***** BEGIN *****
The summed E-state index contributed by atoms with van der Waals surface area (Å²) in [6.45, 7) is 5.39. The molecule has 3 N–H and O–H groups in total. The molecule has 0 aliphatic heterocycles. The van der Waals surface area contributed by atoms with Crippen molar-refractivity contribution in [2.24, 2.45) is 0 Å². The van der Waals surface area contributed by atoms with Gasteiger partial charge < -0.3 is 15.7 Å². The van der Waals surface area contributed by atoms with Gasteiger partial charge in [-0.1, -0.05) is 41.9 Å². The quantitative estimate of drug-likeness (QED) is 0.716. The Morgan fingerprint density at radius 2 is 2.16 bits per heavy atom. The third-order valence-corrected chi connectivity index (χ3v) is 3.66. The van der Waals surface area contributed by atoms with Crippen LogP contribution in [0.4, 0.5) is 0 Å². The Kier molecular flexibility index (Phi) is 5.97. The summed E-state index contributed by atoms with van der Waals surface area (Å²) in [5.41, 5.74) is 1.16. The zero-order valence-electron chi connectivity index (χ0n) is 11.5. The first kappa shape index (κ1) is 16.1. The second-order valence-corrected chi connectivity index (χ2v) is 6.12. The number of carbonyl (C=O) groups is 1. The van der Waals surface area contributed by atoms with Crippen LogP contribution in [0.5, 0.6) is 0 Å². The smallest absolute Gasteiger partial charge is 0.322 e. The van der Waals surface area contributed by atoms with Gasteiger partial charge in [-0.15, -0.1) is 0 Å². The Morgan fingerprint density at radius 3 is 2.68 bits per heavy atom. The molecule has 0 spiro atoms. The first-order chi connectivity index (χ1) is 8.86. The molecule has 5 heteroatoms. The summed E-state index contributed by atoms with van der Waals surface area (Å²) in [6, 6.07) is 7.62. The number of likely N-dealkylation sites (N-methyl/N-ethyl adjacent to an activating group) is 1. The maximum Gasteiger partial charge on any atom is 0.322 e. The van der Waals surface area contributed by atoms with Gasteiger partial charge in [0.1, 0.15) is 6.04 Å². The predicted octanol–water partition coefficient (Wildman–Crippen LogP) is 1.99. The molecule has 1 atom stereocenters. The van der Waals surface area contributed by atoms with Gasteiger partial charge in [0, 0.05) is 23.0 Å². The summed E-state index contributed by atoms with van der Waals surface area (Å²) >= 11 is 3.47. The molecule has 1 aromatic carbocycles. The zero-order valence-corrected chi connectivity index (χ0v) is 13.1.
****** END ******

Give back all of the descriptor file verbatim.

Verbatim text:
The summed E-state index contributed by atoms with van der Waals surface area (Å²) in [6.45, 7) is 5.39. The molecule has 3 N–H and O–H groups in total. The molecule has 0 aliphatic heterocycles. The van der Waals surface area contributed by atoms with Crippen molar-refractivity contribution in [2.24, 2.45) is 0 Å². The van der Waals surface area contributed by atoms with Gasteiger partial charge < -0.3 is 15.7 Å². The van der Waals surface area contributed by atoms with Gasteiger partial charge in [-0.1, -0.05) is 41.9 Å². The quantitative estimate of drug-likeness (QED) is 0.716. The Morgan fingerprint density at radius 2 is 2.16 bits per heavy atom. The third-order valence-corrected chi connectivity index (χ3v) is 3.66. The van der Waals surface area contributed by atoms with Crippen LogP contribution in [0.4, 0.5) is 0 Å². The Kier molecular flexibility index (Phi) is 5.97. The summed E-state index contributed by atoms with van der Waals surface area (Å²) in [5.41, 5.74) is 1.16. The zero-order valence-electron chi connectivity index (χ0n) is 11.5. The first kappa shape index (κ1) is 16.1. The second-order valence-corrected chi connectivity index (χ2v) is 6.12. The number of carbonyl (C=O) groups is 1. The van der Waals surface area contributed by atoms with Crippen LogP contribution in [0.5, 0.6) is 0 Å². The smallest absolute Gasteiger partial charge is 0.322 e. The van der Waals surface area contributed by atoms with Gasteiger partial charge in [-0.15, -0.1) is 0 Å². The Morgan fingerprint density at radius 3 is 2.68 bits per heavy atom. The molecule has 0 spiro atoms. The first-order chi connectivity index (χ1) is 8.86. The molecule has 5 heteroatoms. The summed E-state index contributed by atoms with van der Waals surface area (Å²) in [6, 6.07) is 7.62. The number of likely N-dealkylation sites (N-methyl/N-ethyl adjacent to an activating group) is 1. The maximum Gasteiger partial charge on any atom is 0.322 e. The van der Waals surface area contributed by atoms with Gasteiger partial charge in [0.1, 0.15) is 6.04 Å². The predicted octanol–water partition coefficient (Wildman–Crippen LogP) is 1.99. The molecule has 1 atom stereocenters. The van der Waals surface area contributed by atoms with Gasteiger partial charge in [0, 0.05) is 23.0 Å². The summed E-state index contributed by atoms with van der Waals surface area (Å²) >= 11 is 3.47. The molecule has 1 aromatic carbocycles. The zero-order valence-corrected chi connectivity index (χ0v) is 13.1.